It’s a strange feeling resting heavy on the heart. Hurried anticipation for the near future. The kind that doesn’t let you sit still and makes you want to get up and pace around the room. A few deep breaths every other second does no good. Your feet also begin to hurt. Where are the words to describe this discomfort?
Everyone and everything around you is fine. Your aunts and uncles are sharing happy good mornings on the family WhatsApp group and there is love and warmth all around you. But do you really feel it?
How can emptiness feel heavy? But it does! I promise you that! It’s a puzzle, the heart. The missing piece is just your soul demanding to go home. And this home is not in the dusty streets of Karachi or in the shimmering ones of New York or in the rainy ones of London. This home is in His remembrance. Just remembering Him, thinking about Him, His mercy. More than the problems that keep you awake at night.
This home is in the smile you gift to another human being, it is in the ease you create for another, it’s in the comfort your words and actions gift to another. It’s in the noise of the waterfall, in the humming of the meyna, in the sea-shells washed along the shore. In the gratitude you offer as you wake up from flashbacks of a ghostly – or ghastly – past life. It is also – and I’m sure of this – in the guidance we seek, every morning.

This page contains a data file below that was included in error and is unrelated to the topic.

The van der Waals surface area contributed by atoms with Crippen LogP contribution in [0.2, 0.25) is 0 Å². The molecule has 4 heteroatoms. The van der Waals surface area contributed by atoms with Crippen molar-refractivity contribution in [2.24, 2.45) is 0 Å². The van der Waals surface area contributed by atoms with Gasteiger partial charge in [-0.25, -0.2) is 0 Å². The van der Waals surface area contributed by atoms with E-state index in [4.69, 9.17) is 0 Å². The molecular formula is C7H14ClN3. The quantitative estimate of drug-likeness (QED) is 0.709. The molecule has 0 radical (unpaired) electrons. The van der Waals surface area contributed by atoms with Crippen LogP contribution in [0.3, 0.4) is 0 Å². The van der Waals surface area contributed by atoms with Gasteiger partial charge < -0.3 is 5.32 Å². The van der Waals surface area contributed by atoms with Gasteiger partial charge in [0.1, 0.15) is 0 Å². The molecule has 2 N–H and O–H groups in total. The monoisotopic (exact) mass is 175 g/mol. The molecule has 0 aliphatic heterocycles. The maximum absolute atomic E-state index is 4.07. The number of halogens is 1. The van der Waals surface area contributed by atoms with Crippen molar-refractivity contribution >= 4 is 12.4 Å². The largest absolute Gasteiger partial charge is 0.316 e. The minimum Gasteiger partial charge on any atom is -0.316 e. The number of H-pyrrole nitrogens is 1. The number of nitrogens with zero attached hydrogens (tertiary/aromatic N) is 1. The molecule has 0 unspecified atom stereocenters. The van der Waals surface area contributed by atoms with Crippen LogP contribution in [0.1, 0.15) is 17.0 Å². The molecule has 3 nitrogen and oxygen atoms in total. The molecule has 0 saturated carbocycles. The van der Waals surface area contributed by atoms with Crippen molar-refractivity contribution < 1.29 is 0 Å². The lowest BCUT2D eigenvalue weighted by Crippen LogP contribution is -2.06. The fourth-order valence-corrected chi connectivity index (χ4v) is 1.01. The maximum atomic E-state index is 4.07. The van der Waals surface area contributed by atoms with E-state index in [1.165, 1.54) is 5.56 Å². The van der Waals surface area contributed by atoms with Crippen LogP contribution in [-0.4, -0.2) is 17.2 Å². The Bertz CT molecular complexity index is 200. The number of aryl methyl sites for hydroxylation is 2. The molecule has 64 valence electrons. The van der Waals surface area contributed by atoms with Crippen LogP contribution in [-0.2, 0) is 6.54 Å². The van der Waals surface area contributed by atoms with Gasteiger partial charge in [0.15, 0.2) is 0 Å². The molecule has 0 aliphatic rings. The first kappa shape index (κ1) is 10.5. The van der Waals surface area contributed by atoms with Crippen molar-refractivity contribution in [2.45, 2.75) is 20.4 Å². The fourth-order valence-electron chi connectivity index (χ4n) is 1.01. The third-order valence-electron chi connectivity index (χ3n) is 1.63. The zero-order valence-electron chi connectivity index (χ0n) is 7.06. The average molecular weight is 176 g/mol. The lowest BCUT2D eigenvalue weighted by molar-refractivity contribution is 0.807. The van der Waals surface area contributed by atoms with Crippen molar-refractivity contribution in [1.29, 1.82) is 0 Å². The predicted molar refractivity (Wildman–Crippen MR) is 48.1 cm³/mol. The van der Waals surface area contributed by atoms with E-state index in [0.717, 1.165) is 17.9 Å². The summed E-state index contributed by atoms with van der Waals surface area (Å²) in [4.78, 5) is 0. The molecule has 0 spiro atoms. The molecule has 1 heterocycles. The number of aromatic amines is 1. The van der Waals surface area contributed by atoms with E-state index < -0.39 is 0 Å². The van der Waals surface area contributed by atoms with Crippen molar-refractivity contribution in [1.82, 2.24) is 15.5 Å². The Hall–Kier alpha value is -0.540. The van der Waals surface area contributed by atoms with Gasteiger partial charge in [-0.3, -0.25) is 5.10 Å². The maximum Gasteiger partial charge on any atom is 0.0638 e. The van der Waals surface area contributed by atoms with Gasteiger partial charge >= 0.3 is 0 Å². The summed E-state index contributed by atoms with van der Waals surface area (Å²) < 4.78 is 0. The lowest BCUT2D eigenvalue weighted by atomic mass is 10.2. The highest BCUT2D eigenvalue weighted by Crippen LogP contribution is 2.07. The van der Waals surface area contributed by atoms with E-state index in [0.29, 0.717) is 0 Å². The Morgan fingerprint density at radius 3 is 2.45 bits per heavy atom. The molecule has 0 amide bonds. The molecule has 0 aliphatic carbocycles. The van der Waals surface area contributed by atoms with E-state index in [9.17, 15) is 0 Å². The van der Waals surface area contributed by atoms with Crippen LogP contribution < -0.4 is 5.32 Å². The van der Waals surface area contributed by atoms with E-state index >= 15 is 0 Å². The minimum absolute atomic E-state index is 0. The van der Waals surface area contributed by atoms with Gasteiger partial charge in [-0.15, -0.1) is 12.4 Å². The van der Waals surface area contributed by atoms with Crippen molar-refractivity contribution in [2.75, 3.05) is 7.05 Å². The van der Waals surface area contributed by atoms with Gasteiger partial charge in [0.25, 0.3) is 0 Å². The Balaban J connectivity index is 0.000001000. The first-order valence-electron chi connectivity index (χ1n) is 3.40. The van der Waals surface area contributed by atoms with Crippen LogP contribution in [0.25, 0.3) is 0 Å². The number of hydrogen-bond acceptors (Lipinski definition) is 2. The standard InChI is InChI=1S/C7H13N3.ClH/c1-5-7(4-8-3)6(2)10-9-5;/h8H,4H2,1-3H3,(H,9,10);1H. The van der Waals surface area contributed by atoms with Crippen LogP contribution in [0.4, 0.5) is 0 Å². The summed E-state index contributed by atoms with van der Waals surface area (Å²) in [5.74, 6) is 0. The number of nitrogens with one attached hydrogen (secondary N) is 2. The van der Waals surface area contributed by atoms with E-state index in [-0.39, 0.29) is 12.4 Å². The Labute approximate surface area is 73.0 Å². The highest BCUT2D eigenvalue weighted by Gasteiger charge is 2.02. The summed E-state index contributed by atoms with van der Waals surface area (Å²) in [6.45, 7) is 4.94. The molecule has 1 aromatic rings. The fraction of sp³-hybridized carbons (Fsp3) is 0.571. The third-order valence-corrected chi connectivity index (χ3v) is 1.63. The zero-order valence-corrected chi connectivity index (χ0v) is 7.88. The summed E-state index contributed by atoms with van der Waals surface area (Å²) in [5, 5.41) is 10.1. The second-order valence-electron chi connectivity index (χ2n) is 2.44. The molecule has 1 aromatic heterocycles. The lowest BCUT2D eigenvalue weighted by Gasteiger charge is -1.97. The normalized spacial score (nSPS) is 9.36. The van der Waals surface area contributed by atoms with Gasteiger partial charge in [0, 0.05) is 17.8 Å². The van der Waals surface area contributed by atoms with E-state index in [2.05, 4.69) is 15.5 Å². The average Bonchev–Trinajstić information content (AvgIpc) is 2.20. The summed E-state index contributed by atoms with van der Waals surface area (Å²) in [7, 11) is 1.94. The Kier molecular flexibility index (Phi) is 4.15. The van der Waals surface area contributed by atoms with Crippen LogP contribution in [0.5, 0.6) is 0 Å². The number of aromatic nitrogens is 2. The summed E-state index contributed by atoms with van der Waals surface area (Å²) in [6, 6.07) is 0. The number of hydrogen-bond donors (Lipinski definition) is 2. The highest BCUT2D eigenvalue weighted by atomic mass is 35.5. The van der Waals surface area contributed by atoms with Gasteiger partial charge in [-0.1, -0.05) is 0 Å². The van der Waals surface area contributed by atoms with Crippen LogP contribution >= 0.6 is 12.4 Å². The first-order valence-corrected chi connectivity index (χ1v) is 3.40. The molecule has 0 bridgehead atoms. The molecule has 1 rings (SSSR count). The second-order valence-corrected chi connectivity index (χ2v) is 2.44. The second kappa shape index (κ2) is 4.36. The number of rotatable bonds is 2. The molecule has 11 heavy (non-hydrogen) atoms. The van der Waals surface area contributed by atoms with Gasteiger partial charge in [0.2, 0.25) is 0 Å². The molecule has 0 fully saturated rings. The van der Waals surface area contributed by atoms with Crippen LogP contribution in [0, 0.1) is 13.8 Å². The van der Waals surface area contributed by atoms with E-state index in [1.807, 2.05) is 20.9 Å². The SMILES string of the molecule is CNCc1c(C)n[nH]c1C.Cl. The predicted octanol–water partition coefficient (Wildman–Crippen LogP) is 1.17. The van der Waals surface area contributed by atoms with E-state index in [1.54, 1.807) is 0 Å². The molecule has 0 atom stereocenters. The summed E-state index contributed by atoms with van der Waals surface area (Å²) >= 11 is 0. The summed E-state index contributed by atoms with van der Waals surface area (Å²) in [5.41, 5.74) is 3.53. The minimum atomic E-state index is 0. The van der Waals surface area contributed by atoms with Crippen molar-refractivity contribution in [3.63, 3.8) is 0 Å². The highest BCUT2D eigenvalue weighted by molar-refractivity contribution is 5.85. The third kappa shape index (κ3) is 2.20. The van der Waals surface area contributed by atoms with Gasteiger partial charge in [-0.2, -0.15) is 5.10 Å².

And in love. And in Love.
During our end of rotation exam, the spot for neurosurgery had a question on epidural hematoma. The question was a case based CT scan image, asking us to state the GCS of the patient, the radiological findings, and the subsequent management plan.
The Glasgow Coma Scale (GCS) is the scoring system used to describe the level of consciousness in a person following a traumatic brain injury. It evaluates the eye, verbal, and motor response of the patient. In simple words: from a total of 15, the lower the score, the worse it is.
As a doctor-to-be, I often find myself wondering how the world would be if there was a consciousness scale for basic human qualities like kindness, empathy, compassion, forgiveness, mercy. Would we have been as concerned if the ‘score’ was low? Would we have made friendships and nurtured relationships on the basis of this score? More importantly, would we have really believed in the credibility of this score to establish how “alive” a person really is, how “conscious” they are, how “healthy” they are? Will the heart and soul ever win over all that the eyes merely see?